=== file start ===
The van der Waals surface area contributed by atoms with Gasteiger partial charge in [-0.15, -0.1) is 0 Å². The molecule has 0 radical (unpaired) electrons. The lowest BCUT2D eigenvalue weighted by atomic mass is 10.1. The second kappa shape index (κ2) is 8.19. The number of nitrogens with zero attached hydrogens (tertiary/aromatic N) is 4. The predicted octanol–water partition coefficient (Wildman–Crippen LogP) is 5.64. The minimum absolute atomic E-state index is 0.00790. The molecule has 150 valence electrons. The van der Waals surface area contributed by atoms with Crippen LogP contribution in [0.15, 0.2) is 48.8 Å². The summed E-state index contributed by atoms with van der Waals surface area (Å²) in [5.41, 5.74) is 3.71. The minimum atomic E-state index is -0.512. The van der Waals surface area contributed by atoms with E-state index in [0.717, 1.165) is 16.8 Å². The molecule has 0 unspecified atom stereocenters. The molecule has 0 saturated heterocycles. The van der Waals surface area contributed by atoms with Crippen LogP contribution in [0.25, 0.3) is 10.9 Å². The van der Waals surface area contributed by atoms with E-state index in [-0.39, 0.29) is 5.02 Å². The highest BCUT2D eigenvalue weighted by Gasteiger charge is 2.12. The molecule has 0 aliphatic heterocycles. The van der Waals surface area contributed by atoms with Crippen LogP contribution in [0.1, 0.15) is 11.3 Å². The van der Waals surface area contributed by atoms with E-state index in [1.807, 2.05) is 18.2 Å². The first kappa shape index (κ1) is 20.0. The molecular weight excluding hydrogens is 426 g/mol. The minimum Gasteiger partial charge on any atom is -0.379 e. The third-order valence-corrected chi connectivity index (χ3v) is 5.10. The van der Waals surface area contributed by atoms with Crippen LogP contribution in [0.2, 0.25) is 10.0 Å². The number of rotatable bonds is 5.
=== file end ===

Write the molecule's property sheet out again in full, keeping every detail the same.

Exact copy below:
The van der Waals surface area contributed by atoms with Gasteiger partial charge in [-0.15, -0.1) is 0 Å². The molecule has 0 radical (unpaired) electrons. The lowest BCUT2D eigenvalue weighted by atomic mass is 10.1. The second kappa shape index (κ2) is 8.19. The number of nitrogens with zero attached hydrogens (tertiary/aromatic N) is 4. The predicted octanol–water partition coefficient (Wildman–Crippen LogP) is 5.64. The minimum absolute atomic E-state index is 0.00790. The molecule has 150 valence electrons. The van der Waals surface area contributed by atoms with Crippen LogP contribution in [0.15, 0.2) is 48.8 Å². The summed E-state index contributed by atoms with van der Waals surface area (Å²) in [5.41, 5.74) is 3.71. The minimum atomic E-state index is -0.512. The van der Waals surface area contributed by atoms with E-state index in [0.717, 1.165) is 16.8 Å². The molecule has 0 unspecified atom stereocenters. The molecule has 0 saturated heterocycles. The van der Waals surface area contributed by atoms with Crippen LogP contribution in [0.25, 0.3) is 10.9 Å². The van der Waals surface area contributed by atoms with E-state index in [-0.39, 0.29) is 5.02 Å². The highest BCUT2D eigenvalue weighted by Gasteiger charge is 2.12. The molecule has 0 aliphatic heterocycles. The van der Waals surface area contributed by atoms with Crippen LogP contribution in [0.1, 0.15) is 11.3 Å². The van der Waals surface area contributed by atoms with E-state index in [1.807, 2.05) is 18.2 Å². The first kappa shape index (κ1) is 20.0. The molecular weight excluding hydrogens is 426 g/mol. The minimum Gasteiger partial charge on any atom is -0.379 e. The third-order valence-corrected chi connectivity index (χ3v) is 5.10. The van der Waals surface area contributed by atoms with Crippen LogP contribution in [0.2, 0.25) is 10.0 Å². The number of rotatable bonds is 5.